Law, tribunals, the regime of corporate protection set by European treaties, the belief you can defend companies against governments thanks to economic law : one false premise of the neoliberal dream, the pseudo-regime of economic liberty built without Austrian economics that has developed since the end of the 1990s.
Sometimes, the intervention of governments is related to actual purposes of common sense – this can happen! But maybe due to e.g. military secrecy these purposes cannot be stated openly, because this would disclose elements that have to stay secret for reasons of national defense. Yet consequences may end up in front of tribunals, causing quidproquos. Another issue is when the government intervenes out of good purposes but without full knowledge of the company’s intentions and actual work taking already into account the issues driving that governmental intervention, causing strong hindrances.
Investor-State dispute settlement is an extreme case : sometimes it works, when it’s about small countries, but it smells more of neocolonialism than of anything else (even though my knowledge of the truth on alpha-emitting nanoparticulates & human health allows me to discard as trash many, many cases raised by States in the field of environmental protection & human health).
In general : when governments want to achieve something, against the interest of private companies, they WILL achieve it, because of the vast array of tools that they have at their disposal, and many of these tools will remain invisible. Governments have many ways to control the economic playing field, with media control, leverage on private banks, calls for tenders… example of turmoil that legal teams cannot fix. State subsidies to companies is just a brick in a much bigger wall.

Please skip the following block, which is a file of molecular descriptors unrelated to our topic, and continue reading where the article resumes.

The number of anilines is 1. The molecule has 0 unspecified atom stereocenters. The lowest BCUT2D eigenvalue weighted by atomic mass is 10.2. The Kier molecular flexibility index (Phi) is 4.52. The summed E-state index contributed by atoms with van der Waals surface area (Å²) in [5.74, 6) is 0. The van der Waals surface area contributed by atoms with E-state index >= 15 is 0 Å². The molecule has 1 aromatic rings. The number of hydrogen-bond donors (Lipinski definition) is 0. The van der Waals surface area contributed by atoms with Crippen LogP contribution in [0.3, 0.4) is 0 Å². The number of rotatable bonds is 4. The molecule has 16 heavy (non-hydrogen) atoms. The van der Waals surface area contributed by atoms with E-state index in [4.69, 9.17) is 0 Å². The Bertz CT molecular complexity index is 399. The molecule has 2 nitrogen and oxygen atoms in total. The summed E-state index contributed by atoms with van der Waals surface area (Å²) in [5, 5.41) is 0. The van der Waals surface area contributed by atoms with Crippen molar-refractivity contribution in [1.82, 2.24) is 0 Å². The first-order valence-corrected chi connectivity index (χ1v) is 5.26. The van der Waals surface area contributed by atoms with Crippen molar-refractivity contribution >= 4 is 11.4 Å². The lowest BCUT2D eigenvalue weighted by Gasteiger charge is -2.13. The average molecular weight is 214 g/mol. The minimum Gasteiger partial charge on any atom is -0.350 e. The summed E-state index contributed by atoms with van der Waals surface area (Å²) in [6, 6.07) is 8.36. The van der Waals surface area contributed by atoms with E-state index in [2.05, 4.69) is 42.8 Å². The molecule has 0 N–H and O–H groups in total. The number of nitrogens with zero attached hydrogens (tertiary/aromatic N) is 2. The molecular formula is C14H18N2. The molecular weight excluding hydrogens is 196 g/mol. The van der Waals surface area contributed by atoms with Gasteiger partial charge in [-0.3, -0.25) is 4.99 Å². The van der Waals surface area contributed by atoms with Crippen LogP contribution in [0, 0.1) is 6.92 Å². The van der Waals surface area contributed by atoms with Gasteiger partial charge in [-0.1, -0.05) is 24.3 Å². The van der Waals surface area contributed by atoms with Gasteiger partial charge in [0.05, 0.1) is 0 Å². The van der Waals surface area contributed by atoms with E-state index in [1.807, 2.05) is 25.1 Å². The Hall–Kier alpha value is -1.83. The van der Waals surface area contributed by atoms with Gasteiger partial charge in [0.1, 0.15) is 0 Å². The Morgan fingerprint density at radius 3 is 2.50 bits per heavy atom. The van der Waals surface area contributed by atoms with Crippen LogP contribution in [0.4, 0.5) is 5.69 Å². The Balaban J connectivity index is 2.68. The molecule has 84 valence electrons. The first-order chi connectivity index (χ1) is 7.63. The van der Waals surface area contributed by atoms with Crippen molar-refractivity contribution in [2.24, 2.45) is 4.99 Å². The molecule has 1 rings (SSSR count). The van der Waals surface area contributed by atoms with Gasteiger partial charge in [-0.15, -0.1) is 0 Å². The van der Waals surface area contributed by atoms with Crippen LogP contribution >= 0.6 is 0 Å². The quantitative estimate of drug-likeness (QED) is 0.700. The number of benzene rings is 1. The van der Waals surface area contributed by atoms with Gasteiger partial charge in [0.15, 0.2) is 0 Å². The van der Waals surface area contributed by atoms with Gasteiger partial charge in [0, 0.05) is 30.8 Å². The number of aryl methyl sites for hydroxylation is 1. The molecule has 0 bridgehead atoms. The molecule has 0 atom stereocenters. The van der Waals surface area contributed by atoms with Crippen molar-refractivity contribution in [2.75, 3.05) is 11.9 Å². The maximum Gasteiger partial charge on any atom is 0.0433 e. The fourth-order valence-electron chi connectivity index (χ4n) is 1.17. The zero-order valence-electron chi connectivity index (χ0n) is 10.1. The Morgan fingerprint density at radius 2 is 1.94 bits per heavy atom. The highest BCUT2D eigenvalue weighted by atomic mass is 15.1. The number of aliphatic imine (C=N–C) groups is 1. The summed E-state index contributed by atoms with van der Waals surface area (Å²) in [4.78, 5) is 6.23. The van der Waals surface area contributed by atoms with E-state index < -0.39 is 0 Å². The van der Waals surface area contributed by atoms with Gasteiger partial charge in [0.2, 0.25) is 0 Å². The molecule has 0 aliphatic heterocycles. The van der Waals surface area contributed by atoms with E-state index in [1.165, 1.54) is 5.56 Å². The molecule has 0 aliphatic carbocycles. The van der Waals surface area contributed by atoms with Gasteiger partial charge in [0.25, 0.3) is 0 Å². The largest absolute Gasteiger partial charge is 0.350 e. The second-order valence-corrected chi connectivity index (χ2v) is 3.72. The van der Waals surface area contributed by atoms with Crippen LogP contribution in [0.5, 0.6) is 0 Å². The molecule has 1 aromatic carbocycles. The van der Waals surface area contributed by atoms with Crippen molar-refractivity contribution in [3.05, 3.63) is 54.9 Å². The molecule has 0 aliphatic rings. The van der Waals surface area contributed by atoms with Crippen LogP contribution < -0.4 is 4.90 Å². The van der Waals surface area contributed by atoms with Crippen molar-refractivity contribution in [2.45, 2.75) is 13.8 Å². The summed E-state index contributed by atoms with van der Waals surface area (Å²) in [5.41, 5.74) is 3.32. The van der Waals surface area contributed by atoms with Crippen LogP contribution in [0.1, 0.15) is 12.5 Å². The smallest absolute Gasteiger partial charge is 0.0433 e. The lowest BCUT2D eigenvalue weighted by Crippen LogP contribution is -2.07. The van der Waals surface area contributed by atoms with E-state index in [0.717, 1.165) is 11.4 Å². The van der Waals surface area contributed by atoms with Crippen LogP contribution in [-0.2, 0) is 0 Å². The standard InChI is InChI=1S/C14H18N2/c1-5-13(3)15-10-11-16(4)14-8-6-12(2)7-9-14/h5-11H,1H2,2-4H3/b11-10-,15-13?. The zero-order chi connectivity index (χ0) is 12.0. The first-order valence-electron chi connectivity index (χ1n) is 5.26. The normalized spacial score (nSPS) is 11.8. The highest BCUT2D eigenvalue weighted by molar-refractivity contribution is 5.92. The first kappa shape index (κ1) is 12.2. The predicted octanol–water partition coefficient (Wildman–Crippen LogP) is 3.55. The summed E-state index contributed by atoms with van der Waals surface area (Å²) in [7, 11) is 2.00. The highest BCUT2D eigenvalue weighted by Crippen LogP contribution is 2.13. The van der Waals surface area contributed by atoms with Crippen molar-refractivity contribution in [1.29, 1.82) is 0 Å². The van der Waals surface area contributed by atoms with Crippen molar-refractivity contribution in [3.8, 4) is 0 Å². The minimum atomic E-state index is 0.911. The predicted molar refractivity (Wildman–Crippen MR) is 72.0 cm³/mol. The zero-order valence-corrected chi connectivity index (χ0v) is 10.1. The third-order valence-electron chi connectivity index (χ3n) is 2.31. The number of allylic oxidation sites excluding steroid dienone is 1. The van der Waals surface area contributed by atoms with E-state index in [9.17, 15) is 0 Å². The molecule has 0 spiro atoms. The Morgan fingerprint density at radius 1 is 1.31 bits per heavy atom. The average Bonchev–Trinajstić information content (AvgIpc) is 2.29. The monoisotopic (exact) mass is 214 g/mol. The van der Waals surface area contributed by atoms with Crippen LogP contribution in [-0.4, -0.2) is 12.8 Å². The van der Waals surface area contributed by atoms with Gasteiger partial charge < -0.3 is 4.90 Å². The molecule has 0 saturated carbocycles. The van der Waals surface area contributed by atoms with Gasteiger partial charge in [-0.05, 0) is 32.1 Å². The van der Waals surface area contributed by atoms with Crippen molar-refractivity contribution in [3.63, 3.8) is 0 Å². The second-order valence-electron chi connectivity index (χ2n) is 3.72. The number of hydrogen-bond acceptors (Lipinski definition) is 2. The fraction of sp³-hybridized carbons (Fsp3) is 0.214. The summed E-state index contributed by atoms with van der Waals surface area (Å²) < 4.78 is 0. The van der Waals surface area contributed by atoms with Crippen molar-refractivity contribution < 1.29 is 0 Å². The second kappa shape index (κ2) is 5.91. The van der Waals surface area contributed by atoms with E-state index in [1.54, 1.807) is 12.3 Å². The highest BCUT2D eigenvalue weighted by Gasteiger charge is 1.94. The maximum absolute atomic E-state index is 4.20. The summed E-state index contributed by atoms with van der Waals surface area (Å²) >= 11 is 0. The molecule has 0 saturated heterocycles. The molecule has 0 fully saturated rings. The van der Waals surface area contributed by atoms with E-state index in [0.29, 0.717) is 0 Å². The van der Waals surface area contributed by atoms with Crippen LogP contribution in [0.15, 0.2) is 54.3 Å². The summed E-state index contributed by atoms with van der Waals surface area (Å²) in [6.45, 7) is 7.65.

Another issue relates to trade unions, the Communists inside private companies for instance who can as well use certain tools of sabotage. This comes hand-in-hand with the issue of the intervention of foreign governments (China for instance).
It all comes back, at some point, to the question of moral sense, whether your act is guided by just purposes or not, that’s what matters. A lawyer with a just purpose trying to defend a private company in advanced fields of technology is likely to be faced with an equation with too much unknowns (perfect knowledge of technologies involved, defense issues, subterraneous issues of rivalry between governments, for instance are likely to be almost impossible to foresee even though this blog and my website http://www.depleteduranium.org are attempts at leveling the playing field without disclosing technologies that have a strong economic value but no direct relation to human health) to be able to achieve moral results.